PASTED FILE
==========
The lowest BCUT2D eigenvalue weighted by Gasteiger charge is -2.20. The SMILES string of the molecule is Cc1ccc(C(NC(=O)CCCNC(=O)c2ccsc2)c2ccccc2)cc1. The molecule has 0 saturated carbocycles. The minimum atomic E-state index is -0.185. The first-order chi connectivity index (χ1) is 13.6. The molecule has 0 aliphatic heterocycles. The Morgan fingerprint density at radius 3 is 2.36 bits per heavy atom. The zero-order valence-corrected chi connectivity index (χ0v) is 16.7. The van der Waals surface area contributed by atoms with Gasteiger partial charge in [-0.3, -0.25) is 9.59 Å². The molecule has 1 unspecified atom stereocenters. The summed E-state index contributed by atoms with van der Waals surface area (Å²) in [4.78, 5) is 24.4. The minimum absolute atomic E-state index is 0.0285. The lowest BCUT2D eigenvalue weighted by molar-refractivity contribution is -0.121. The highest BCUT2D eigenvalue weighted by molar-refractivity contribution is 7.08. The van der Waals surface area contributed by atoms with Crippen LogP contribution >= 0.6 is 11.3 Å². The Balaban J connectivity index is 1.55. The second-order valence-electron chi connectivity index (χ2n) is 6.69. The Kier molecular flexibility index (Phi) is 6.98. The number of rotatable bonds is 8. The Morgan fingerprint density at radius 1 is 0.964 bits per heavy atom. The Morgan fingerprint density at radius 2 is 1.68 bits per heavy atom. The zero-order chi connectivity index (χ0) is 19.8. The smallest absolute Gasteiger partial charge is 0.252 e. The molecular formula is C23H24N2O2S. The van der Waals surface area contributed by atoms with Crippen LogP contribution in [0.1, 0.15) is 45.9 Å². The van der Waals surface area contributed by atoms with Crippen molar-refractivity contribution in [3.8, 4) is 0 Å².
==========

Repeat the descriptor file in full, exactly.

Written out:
The lowest BCUT2D eigenvalue weighted by Gasteiger charge is -2.20. The SMILES string of the molecule is Cc1ccc(C(NC(=O)CCCNC(=O)c2ccsc2)c2ccccc2)cc1. The molecule has 0 saturated carbocycles. The minimum atomic E-state index is -0.185. The first-order chi connectivity index (χ1) is 13.6. The molecule has 0 aliphatic heterocycles. The Morgan fingerprint density at radius 3 is 2.36 bits per heavy atom. The zero-order valence-corrected chi connectivity index (χ0v) is 16.7. The van der Waals surface area contributed by atoms with Gasteiger partial charge in [-0.3, -0.25) is 9.59 Å². The molecule has 1 unspecified atom stereocenters. The summed E-state index contributed by atoms with van der Waals surface area (Å²) in [4.78, 5) is 24.4. The minimum absolute atomic E-state index is 0.0285. The lowest BCUT2D eigenvalue weighted by molar-refractivity contribution is -0.121. The highest BCUT2D eigenvalue weighted by molar-refractivity contribution is 7.08. The van der Waals surface area contributed by atoms with Crippen LogP contribution >= 0.6 is 11.3 Å². The Balaban J connectivity index is 1.55. The second-order valence-electron chi connectivity index (χ2n) is 6.69. The Kier molecular flexibility index (Phi) is 6.98. The number of rotatable bonds is 8. The Morgan fingerprint density at radius 1 is 0.964 bits per heavy atom. The Morgan fingerprint density at radius 2 is 1.68 bits per heavy atom. The zero-order chi connectivity index (χ0) is 19.8. The smallest absolute Gasteiger partial charge is 0.252 e. The molecular formula is C23H24N2O2S. The van der Waals surface area contributed by atoms with Crippen LogP contribution in [0.1, 0.15) is 45.9 Å². The van der Waals surface area contributed by atoms with Crippen molar-refractivity contribution in [3.8, 4) is 0 Å².